BONOBO.

I’m reading an interesting articla (single-page printable version) by Ian Parker in the latest New Yorker (“Swingers: Bonobos are celebrated as peace-loving, matriarchal, and sexually liberated. Are they?”), and I’ve just come across an etymological tidbit:

For decades, “pygmy chimpanzee” remained the common term for these apes, even after “bonobo” was first proposed, in a 1954 paper by Eduard Tratz, an Austrian zoologist, and Heinz Heck, the director of the Munich zoo. (They suggested, incorrectly, that “bonobo” was an indigenous word; they may have been led astray by Bolobo, a town on the south bank of the Congo River. In the area where Hohmann works, the species is called edza.)

Now, I’m not willing to take Parker’s word for this (how could he be sure it’s not indigenous?), but it’s certainly plausible, and the dictionary etymologies don’t inspire confidence: “Native name for the animal” (OED), “Of central African origin” (AHD), and the refreshingly honest “origin unknown” (Merriam-Webster). Anybody know anything more about the origins of the word?
(Takayoshi Kano and Toshisada Nishida propose, absurdly, to replace “bonobo” with “bilia” as the English term because “the term bonobo is not understood at all in the only country where P. paniscus is living, the Democratic Republic of Congo… Here, bilia is the common name for this ape,” as if there were only one language in the third largest country in Africa. They add “As a matter of fact, in the Democratic Republic of Congo, the single form is elia, and bilia is the plural form. However, we would be able to use bilia as singular and ‘bilias’ as the plural form since the term would be incorporated into English”: they want to use a local word so the locals will be happy, but they want to use it ungrammatically in local terms. At any rate, the proposal is obviously quixotic, but I mention it because it looks to me like their “elia” could be related to the article’s “edza.”)


(Executive summary of the article: bonobos have been studied mainly in captivity, and excessively far-reaching conclusions have been drawn about their sexuality, peaceableness, and difference from chimps; studying them in the wild is very, very difficult.)

Comments

  1. In case you are ever inclined to take requests:
    It was actually another term in the article that caught my attention. The bonobos are popularly believed to be more loving than chimps because they have been observed in zoos to copulate in the “missionary position.” Where does this term come from? Are there other terms that predated this one? And what are the origins of the term used to describe what chimpanzees do — apparently not the m.p.?

  2. Well, here‘s Uncle Cecil’s explanation; if anyone has more exact information, this thread seems like as good a place as any to provide it.

  3. Love, Sex and Marriage: A Historical Thesaurus s.v. Missionary Position.
    And, uhm, which a tergo term did you have in mind? Probably not monstruosos et bestiales concumbendi modos.

  4. Anybody got online access to Current Anthropology? (It’s not in JSTOR.)

  5. Darn cookies. Okay, I’ll just copy / paste.
    Missionary Positions: Christian, Modernist, Postmodernist, Robert J. Priest et al., Current Anthropology, Vol. 42, No. 1. (Feb., 2001), pp. 29-68.
    Abstract

    In the late 1960s and early 1970s “the missionary position” became widespread as a technical expression for face-to-face man-on-top sexual intercourse. It was accompanied by standard (and undocumented) stories as to the origin of the expression, stories featuring missionaries and either Polynesians, Africans, Chinese, Native Americans, or Melanesians. By the late 1980s and 1990s the expression had become a core symbol in modernist and postmodernist moral discourses. This paper examines accounts of the origin of the expression, provides evidence that it originated in Kinsey’s (mis)reading of Malinowski, analyzes the symbolic elements of the missionary-position narrative as synthesizing modernist objections to Christian morality, analyzes the “missionary position” in postmodernist narratives as synthesizing postmodernist objections to modernist morality, and explores some of the functions of this myth within the academy.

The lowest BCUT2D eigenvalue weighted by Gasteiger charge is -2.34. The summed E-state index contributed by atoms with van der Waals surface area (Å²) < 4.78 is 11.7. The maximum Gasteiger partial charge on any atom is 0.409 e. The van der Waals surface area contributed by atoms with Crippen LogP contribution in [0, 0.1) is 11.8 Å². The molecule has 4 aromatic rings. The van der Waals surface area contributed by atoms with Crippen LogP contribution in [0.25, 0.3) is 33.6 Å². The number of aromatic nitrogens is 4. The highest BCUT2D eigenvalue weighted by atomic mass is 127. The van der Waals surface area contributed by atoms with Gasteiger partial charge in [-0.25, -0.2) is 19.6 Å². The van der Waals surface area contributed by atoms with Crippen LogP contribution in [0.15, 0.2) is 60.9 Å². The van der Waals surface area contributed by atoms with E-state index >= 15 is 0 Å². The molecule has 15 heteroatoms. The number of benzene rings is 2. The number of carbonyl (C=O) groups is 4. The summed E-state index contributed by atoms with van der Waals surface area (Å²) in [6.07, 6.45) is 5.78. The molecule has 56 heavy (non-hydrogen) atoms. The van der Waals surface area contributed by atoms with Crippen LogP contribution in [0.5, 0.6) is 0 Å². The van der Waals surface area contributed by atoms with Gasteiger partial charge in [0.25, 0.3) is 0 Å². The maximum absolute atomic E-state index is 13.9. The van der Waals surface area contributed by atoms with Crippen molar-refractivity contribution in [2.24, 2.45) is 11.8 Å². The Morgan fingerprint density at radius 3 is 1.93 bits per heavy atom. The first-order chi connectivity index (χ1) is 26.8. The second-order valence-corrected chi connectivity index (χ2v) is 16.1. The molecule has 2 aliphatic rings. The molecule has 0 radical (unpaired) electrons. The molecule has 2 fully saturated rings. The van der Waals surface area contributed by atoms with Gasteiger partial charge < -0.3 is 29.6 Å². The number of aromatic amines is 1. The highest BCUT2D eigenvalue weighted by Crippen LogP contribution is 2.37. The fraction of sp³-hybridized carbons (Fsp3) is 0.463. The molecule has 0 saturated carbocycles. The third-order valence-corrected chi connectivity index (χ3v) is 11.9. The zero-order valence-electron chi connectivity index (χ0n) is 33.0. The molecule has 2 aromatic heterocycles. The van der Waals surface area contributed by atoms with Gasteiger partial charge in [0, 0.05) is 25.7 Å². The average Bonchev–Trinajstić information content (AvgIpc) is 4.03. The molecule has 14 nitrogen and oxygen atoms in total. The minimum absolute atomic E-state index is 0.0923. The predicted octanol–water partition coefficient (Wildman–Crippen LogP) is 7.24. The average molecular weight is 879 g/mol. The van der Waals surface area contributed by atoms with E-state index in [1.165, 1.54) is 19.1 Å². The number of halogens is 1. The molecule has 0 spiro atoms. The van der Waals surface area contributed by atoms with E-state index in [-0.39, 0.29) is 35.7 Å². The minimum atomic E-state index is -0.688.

6. Well found!

  7. I see an interesting pattern here, that I’ve observed amongst other groups of humans also:
    Any mention of a sexual topic draws away the focus of the original topic (usually without return).
    This is most notable amongst the more proletariat groupings, but not unobserved elsewhere (even amongst “missionaries”).
    And why shouldn’t we take more interest in the reproduction of the human species, over that of pygmy chimps?

  8. When I first fell in love with bonobos in the early 1990’s, none of my acquaintances knew a bonobo from a bonsai tree. Now, these amazing apes, who swing with each other as well as from the trees, have become rather famous.
    Of course, with fame comes defamation. So I wasn’t surprised to see Ian Parker gently but firmly attempting to deflate the bouyant, mystical aura of the bonobo in the esteemed pages of The New Yorker, subtly deriding the work of some of the bonobos’ best friends in the human world, and hinting ominously that his article would be debunking the central ideas of what I call “The Bonobo Way.” These include the notions that 1) bonobos engage in various, rather elaborate forms of pleasure sex, not just reproductive sex, 2) they do not seem to deliberately murder or make war on members of their own species like common chimps and humans do, and 3) females wield considerably more power than in other primate species.